The leaders of the Group of Seven industrialized countries are expected to pledge during the upcoming summit meeting to provide at least 1 billion coronavirus vaccine doses to the world in an effort to end the pandemic in 2022, the British government said Thursday.

The announcement came as British Prime Minister Boris Johnson, who will chair the three-day gathering from Friday, is calling on his counterparts to make "concrete commitments" to vaccinate the entire world over the next two years.

Calls have been growing for the club of wealthy nations -- Britain, Canada, France, Germany, Italy, Japan and the United States, plus the European Union -- to cooperate in helping provide vaccine access to poorer nations, as many of them have fallen behind developed countries in inoculation efforts.

Low-income nations have received less than 1 percent of vaccines administered so far, the World Health Organization, the International Monetary Fund and others warned earlier this month, noting that bringing a quicker end to the pandemic in the developing world would also accelerate global economic recovery.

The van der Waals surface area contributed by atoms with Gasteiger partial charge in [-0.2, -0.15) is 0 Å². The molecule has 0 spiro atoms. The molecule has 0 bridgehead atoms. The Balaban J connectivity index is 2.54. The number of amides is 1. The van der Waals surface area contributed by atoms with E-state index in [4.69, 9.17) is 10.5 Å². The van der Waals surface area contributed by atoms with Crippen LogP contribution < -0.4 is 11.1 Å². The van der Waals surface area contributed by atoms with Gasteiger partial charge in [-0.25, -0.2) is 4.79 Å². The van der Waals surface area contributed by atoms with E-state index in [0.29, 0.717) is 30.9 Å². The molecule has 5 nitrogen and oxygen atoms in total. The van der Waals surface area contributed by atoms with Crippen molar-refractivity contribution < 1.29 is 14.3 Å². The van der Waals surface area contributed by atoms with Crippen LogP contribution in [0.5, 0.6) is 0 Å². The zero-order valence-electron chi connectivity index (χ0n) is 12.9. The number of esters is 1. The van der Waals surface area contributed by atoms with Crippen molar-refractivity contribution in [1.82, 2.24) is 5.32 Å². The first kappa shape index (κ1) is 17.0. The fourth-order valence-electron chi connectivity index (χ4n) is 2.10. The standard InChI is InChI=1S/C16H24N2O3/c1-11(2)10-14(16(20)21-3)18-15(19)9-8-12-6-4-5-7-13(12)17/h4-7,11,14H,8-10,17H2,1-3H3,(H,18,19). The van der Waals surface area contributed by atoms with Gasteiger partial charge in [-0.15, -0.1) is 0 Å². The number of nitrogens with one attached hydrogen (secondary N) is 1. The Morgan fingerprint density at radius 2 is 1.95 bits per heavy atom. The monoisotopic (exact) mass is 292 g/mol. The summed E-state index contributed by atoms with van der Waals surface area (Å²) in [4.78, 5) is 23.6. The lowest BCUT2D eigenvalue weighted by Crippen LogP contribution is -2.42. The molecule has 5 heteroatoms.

According to Britain, the 1 billion vaccine doses will be provided through dose-sharing and financing, although the breakdown of contributions by donor was not immediately clear. The Associated Press reported that half of the estimated total will come from the United States.

For its part, Britain said it will donate at least 100 million surplus vaccine doses within the next year, including 5 million doses beginning in the coming weeks primarily for use in the world's poorest countries.

U.S. President Joe Biden also announced Thursday that his country will purchase 500 million doses of vaccine developed by American pharmaceutical giant Pfizer Inc. and donate them to 100 low-income countries in the world through the first half of 2022.

The Biden administration also pledged earlier to share 80 million vaccine doses from the U.S. supply by the end of June.

According to the WHO, around 874 million people in the world have received at least one dose of a vaccine against the novel coronavirus as of Thursday. The world's population is currently about 7.8 billion, data from the U.S. Census Bureau shows.